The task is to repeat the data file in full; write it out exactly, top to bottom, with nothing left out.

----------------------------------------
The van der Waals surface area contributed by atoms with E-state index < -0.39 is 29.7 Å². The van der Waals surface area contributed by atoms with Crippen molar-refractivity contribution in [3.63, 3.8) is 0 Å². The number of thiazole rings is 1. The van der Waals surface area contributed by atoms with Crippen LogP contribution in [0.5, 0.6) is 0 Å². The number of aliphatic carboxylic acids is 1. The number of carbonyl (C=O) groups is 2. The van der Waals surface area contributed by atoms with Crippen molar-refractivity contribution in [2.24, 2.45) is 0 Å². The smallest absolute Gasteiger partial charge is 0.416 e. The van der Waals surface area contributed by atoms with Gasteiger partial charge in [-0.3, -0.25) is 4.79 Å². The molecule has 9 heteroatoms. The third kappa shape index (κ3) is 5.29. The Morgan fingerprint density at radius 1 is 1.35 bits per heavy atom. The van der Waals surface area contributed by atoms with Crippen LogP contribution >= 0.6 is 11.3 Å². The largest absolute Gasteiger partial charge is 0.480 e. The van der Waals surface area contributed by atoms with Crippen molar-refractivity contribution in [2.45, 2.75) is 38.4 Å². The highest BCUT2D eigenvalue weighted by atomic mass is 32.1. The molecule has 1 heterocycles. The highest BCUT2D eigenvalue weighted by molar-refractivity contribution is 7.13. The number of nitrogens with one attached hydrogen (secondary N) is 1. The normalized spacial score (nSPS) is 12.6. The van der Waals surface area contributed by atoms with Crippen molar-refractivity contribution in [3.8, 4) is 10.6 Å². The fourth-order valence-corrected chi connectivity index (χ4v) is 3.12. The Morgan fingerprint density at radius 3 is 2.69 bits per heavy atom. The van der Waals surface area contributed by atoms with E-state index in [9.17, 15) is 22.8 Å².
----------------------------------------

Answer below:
The van der Waals surface area contributed by atoms with E-state index < -0.39 is 29.7 Å². The van der Waals surface area contributed by atoms with Crippen molar-refractivity contribution in [3.63, 3.8) is 0 Å². The number of thiazole rings is 1. The van der Waals surface area contributed by atoms with Crippen LogP contribution in [0.5, 0.6) is 0 Å². The number of aliphatic carboxylic acids is 1. The number of carbonyl (C=O) groups is 2. The van der Waals surface area contributed by atoms with Crippen molar-refractivity contribution in [2.24, 2.45) is 0 Å². The smallest absolute Gasteiger partial charge is 0.416 e. The van der Waals surface area contributed by atoms with Gasteiger partial charge in [-0.3, -0.25) is 4.79 Å². The molecule has 9 heteroatoms. The third kappa shape index (κ3) is 5.29. The Morgan fingerprint density at radius 1 is 1.35 bits per heavy atom. The van der Waals surface area contributed by atoms with Crippen LogP contribution >= 0.6 is 11.3 Å². The largest absolute Gasteiger partial charge is 0.480 e. The van der Waals surface area contributed by atoms with Crippen molar-refractivity contribution in [2.45, 2.75) is 38.4 Å². The highest BCUT2D eigenvalue weighted by atomic mass is 32.1. The molecule has 1 heterocycles. The highest BCUT2D eigenvalue weighted by molar-refractivity contribution is 7.13. The number of nitrogens with one attached hydrogen (secondary N) is 1. The normalized spacial score (nSPS) is 12.6. The van der Waals surface area contributed by atoms with Crippen molar-refractivity contribution in [3.8, 4) is 10.6 Å². The fourth-order valence-corrected chi connectivity index (χ4v) is 3.12. The Morgan fingerprint density at radius 3 is 2.69 bits per heavy atom. The van der Waals surface area contributed by atoms with E-state index in [9.17, 15) is 22.8 Å².